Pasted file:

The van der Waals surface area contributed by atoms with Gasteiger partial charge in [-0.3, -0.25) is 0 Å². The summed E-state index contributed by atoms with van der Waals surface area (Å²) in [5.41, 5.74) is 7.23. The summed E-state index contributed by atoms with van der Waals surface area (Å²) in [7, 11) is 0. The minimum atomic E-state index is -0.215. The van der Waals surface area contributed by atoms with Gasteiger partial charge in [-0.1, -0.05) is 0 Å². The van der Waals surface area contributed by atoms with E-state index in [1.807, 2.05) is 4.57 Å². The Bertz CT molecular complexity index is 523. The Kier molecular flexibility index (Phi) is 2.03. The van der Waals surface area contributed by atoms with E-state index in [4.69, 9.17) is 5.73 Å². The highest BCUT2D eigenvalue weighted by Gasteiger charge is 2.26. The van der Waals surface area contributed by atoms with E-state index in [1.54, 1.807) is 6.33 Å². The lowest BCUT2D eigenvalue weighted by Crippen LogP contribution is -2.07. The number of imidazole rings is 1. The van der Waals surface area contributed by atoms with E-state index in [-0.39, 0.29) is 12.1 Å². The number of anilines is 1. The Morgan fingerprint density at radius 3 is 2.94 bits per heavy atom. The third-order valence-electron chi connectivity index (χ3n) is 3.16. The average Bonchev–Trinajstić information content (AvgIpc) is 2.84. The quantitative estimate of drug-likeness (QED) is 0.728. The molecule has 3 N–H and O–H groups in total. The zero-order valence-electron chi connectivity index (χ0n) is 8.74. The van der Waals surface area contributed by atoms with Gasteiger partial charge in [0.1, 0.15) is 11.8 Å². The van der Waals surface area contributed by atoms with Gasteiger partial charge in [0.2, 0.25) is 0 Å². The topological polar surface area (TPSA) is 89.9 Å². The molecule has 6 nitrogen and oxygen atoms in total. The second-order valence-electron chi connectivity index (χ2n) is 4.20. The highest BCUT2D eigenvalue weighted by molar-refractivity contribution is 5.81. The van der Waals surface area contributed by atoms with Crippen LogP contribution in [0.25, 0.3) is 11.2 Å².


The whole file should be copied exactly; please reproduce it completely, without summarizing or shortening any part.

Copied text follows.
The van der Waals surface area contributed by atoms with Gasteiger partial charge in [-0.3, -0.25) is 0 Å². The summed E-state index contributed by atoms with van der Waals surface area (Å²) in [5.41, 5.74) is 7.23. The summed E-state index contributed by atoms with van der Waals surface area (Å²) in [7, 11) is 0. The minimum atomic E-state index is -0.215. The van der Waals surface area contributed by atoms with Gasteiger partial charge in [-0.1, -0.05) is 0 Å². The van der Waals surface area contributed by atoms with E-state index in [1.807, 2.05) is 4.57 Å². The Bertz CT molecular complexity index is 523. The Kier molecular flexibility index (Phi) is 2.03. The van der Waals surface area contributed by atoms with E-state index in [4.69, 9.17) is 5.73 Å². The highest BCUT2D eigenvalue weighted by Gasteiger charge is 2.26. The van der Waals surface area contributed by atoms with E-state index in [1.54, 1.807) is 6.33 Å². The lowest BCUT2D eigenvalue weighted by Crippen LogP contribution is -2.07. The number of imidazole rings is 1. The van der Waals surface area contributed by atoms with E-state index in [-0.39, 0.29) is 12.1 Å². The number of anilines is 1. The Morgan fingerprint density at radius 3 is 2.94 bits per heavy atom. The third-order valence-electron chi connectivity index (χ3n) is 3.16. The average Bonchev–Trinajstić information content (AvgIpc) is 2.84. The quantitative estimate of drug-likeness (QED) is 0.728. The molecule has 3 N–H and O–H groups in total. The zero-order valence-electron chi connectivity index (χ0n) is 8.74. The van der Waals surface area contributed by atoms with Gasteiger partial charge in [0.1, 0.15) is 11.8 Å². The van der Waals surface area contributed by atoms with Gasteiger partial charge in [0.2, 0.25) is 0 Å². The topological polar surface area (TPSA) is 89.9 Å². The molecule has 6 nitrogen and oxygen atoms in total. The second-order valence-electron chi connectivity index (χ2n) is 4.20. The highest BCUT2D eigenvalue weighted by molar-refractivity contribution is 5.81. The van der Waals surface area contributed by atoms with Crippen LogP contribution in [0.25, 0.3) is 11.2 Å².